Last month I wrote an open letter to a teacher I wasn’t thrilled with. Unless you’ve been very lucky I’m sure you have at least one of those teachers in your past.
Unless you’ve been very unlucky, you also have a teacher like the one I’m going to tell you about today. He was an English teacher of mine. For privacy reasons, I won’t be sharing his name.
I don’t know where he is now, or if he’s even still alive. But this is the letter I would send to him if I could.
You taught English to Eight graders. That’s a damn thankless job, let’s just throw that out there right now. By the eighth grade, most kids have lost the joys of hearing a story. They’ve reached that sad, depressing age when they think themselves too old for such thing. Pity on them.
You taught English, and I loved you for that alone. By this time I knew that I wanted to be a writer, and so I valued English as one of the only classes that could teach me something that I would need for the rest of my life. As you can see, I was as dumb as the rest of my peers, believing that the rest of my classes had nothing to teach me. If I had gone in with a more open mind, I might have gone away with more than I did.
Or maybe not. You and I both know that we deserved better than that school. It’s sad, but a fact’s a fact.
At any rate, you taught me English. But you taught me more than that by far.
You taught me the importance of being able to give good directions. I remember so clearly the day you explained that, for whatever reason, people tended to stop and ask you for directions to a place. I was really bad at that. I still sort of am. But I’m getting better. I see it as a mark of belonging. If you can tell an out of towner how to get to the nearest gas station, or how to get back onto 422, it marks you as someone who lives here. Someone who has lived here awhile, long enough to have roots. It also marks one as a capable, competent adult. Something I still feel like I’m trying to prove to myself I am.
You were right, I can now guess the endings to most movies, books and tv shows. You said that when you heard enough stories, you started seeing the clues early on. Almost no endings surprised you anymore, you said. And you were so right. I’ve gotten better at solving ‘Who’s the Killer’ sort of shows over the years. Not because I’ve gotten better at deductive reasoning, but because I’ve learned to look for storyteller cues. This only works with stories that aren’t based on real events, though. No one can guess what’s going to happen in real life. This past election was proof enough of that. This ability to see the ending has led me to treasure the endings I don’t see coming. I have striven to write that kind of endings. I don’t know if I’ve succeeded every time. But I have tried.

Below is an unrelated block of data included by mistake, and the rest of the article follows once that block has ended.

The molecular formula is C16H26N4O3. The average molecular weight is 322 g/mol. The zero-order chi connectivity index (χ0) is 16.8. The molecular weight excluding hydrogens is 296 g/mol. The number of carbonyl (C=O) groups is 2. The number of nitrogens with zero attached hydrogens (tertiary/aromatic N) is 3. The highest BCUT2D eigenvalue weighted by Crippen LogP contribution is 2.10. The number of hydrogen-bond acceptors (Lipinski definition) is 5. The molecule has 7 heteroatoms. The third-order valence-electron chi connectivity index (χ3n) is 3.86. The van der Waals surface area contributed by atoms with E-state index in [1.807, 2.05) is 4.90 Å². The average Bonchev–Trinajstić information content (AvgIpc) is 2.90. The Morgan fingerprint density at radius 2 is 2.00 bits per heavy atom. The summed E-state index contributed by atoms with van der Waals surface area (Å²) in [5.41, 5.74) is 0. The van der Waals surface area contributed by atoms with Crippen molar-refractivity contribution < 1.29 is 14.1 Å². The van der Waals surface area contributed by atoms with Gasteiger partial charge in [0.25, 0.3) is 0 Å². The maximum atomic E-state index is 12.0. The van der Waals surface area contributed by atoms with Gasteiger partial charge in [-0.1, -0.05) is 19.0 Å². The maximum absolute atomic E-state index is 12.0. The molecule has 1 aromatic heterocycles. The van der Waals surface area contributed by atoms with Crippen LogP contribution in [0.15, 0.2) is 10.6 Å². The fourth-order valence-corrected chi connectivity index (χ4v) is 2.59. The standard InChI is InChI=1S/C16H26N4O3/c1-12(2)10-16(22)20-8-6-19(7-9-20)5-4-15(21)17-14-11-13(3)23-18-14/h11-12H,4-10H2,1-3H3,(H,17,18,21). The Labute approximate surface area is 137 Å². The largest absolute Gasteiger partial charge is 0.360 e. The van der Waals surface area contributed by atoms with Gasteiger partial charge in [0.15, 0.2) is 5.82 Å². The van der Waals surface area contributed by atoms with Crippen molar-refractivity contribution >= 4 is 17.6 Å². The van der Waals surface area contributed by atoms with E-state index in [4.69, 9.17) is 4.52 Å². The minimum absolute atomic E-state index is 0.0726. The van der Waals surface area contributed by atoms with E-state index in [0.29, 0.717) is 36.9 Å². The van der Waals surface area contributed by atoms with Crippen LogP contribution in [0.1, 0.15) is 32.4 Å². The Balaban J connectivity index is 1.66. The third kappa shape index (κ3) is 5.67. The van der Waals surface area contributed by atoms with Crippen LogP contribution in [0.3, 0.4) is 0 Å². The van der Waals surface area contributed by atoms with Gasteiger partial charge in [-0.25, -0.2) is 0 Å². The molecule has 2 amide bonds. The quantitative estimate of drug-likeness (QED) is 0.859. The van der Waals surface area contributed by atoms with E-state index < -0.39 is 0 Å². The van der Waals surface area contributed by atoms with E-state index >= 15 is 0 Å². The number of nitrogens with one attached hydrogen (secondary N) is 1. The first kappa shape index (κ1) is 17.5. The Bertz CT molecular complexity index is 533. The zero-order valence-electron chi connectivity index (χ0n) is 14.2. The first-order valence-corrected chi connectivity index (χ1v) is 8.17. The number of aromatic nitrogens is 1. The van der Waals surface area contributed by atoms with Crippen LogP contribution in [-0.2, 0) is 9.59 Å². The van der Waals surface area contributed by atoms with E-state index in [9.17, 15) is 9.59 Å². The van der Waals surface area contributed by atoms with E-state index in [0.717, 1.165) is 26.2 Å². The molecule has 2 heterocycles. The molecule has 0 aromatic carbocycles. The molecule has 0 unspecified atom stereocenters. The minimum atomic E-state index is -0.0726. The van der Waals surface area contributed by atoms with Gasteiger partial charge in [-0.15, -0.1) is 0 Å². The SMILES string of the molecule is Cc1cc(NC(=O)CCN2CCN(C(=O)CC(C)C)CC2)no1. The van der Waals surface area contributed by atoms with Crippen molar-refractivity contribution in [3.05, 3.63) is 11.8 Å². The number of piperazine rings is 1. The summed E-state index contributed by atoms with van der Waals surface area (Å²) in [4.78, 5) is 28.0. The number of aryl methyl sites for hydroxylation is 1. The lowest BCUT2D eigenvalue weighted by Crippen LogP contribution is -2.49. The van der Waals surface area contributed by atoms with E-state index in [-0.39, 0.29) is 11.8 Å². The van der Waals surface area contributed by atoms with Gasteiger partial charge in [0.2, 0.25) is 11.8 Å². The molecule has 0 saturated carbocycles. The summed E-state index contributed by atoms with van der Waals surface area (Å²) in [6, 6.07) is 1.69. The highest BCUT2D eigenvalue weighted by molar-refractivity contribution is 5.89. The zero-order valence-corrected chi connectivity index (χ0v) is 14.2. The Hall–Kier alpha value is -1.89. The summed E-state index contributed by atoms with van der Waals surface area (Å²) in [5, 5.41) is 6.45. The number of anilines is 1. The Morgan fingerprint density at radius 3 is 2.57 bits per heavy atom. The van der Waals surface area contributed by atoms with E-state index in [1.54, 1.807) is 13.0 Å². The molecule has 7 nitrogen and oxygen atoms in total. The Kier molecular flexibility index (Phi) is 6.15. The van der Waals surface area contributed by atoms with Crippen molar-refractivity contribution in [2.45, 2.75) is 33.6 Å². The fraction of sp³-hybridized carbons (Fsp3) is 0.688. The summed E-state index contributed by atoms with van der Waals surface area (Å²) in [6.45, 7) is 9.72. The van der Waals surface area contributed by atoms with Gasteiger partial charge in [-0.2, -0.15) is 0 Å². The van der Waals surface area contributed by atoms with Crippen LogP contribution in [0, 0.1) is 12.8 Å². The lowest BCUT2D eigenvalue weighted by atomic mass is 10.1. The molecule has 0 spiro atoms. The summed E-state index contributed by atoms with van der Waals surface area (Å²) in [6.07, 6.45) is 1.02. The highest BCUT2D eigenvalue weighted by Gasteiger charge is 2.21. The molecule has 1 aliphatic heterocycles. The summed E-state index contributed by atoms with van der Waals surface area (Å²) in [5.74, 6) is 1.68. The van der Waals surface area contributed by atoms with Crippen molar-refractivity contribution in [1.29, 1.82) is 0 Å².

You told us why we were writing what seemed like stupid essays that lacked any originality. Actually, this is how the whole directions thing came up. You never just said, “Here’s what we’re writing about today.” You explained why this sort of writing was important, really important. Not just to people like me, who tell stories for a living. When I was in your class I was an elitist, believing that only professional writers really needed to be able to write well. But I was wrong. Writing is a skill that everyone needs. Thank you for trying to tell us that. I hope I wasn’t the only one who got it.
You taught me a new sense of patriotism that I hadn’t understood before. I’ve always been proud to be an American. But before I met you I’d only ever seen our country painted with two colors. The first was the blind love of a fanatic who will refuse to see faults. We are the best country in the world, damn everyone else! All other countries are inferior to ours. The second was a sort of creeping self-loathing, that tended to meld with a good helping of narcissism. It was the point of view of someone who saw our country as bad and flawed. But this person wasn’t like all the rest of us. This person had a world view that was greater than that of the US of A. They saw America for what it really was, and found it wanting.
You didn’t see us that way, and neither do I. We’re a complex place, with grave issues and lots of infighting. But we’re good too, and creative. Our country is our people, with good and bad all mashed together until you can’t tell where one starts and the other ends. Just like every other place.
You shamed me into sharing my writing. It was a lynchpin moment for me. You asked me to share a piece I’d written, reading it aloud to the class. I was fourteen, can you forgive me? I refused, the first time I’d ever said no to a teacher. I didn’t really understand why at the time. I had read plays and stories out loud. I was always eager to give answers. But to read my own words out loud? To the class? No way, someone might laugh.
After class, I apologized, because I was a good student who wanted her teachers to like her. And you said to me, “Don’t apologize. If that’s how you’re wired, that’s how you’re wired. I just didn’t think that’s how you were.”
You were right. That’s not how I am. Fortunately, I changed my wiring. And when I hesitate to hit the publish button on a project, I think of you. I changed my wiring, sir.
Maybe that’s why you said what you did when I got the courage to share my work. You told me my writing was good. And I bet you didn’t know that you were the first person ever to do that.